Trump Calls Chinese Tariffs on American Cars ‘Stupid’

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He didn’t get any mellower over the weekend.

In an early Monday-morning tweet, President Trump showed no sign of backing off from trade-war threats with China that have rattled the stock market, made farmers nervous, and prompted swift retaliation from America’s foremost geopolitical rival.

As Axios’s Jonathan Swan reported in March, the Chinese government has long wanted to import more vehicles into the American market, but Trump and his nationalist allies aim to make their mission more difficult. Currently, as Trump tweeted, China imposes 25 percent tariffs on American vehicles, and mandates that foreign companies form joint ventures with Chinese firms. By contrast, America imposes only a 2.5 percent tariff on foreign car companies, though China has not made much of a dent in the U.S. market yet.

The auto issue could open up another combat arena in the brewing trade battles between the two countries.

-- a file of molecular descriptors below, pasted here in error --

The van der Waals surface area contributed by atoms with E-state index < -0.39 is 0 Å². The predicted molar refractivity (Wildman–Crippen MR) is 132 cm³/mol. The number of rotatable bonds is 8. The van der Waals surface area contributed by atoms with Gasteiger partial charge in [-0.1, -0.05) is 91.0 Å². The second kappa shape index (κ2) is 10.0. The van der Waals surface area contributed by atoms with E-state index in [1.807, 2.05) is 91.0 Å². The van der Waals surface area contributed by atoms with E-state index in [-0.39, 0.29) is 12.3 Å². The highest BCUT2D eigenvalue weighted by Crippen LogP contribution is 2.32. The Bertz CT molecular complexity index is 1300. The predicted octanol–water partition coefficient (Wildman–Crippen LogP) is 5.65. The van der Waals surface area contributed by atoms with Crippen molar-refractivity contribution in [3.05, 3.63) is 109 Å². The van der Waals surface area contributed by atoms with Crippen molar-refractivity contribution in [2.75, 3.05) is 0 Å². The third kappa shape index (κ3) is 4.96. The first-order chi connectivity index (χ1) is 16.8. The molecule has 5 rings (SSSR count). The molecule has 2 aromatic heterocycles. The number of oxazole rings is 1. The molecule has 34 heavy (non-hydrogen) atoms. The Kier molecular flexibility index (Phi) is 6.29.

The Trump administration already imposed tariffs on Chinese steel and aluminum, and announced tariffs on a planned additional $50 billion worth of Chinese products, with Trump threatening much more. In response, China announced $50 billion worth of tariffs on American products last week, ranging from whiskey to trucks.

Farmers and others who would be hit by tariffs hope the president is merely bluffing with his grand threats, but Trump’s misguided notion that America is perennially getting screwed over by its trading partners is one of his bedrock philosophies.

There has been conflicting evidence on whether his administration will actually follow through with anything beyond the steel and aluminum duties that have already gone into effect. On Friday, Treasury Secretary Steven Mnuchin said “there is the potential of a trade war,” but that he hoped it wouldn’t come to that.

On Meet the Press on Sunday, hard-line trade adviser Peter Navarro said Trump’s threats were not “a negotiating tactic,” and, of course, the president himself seems to be spoiling for a fight. Still, some observers are not convinced that a full-blown conflict is on the way. Goldman Sachs said on Monday morning that it expected an eventual compromise between the U.S. and China.

Trump Calls Chinese Tariffs on American Cars ‘Stupid’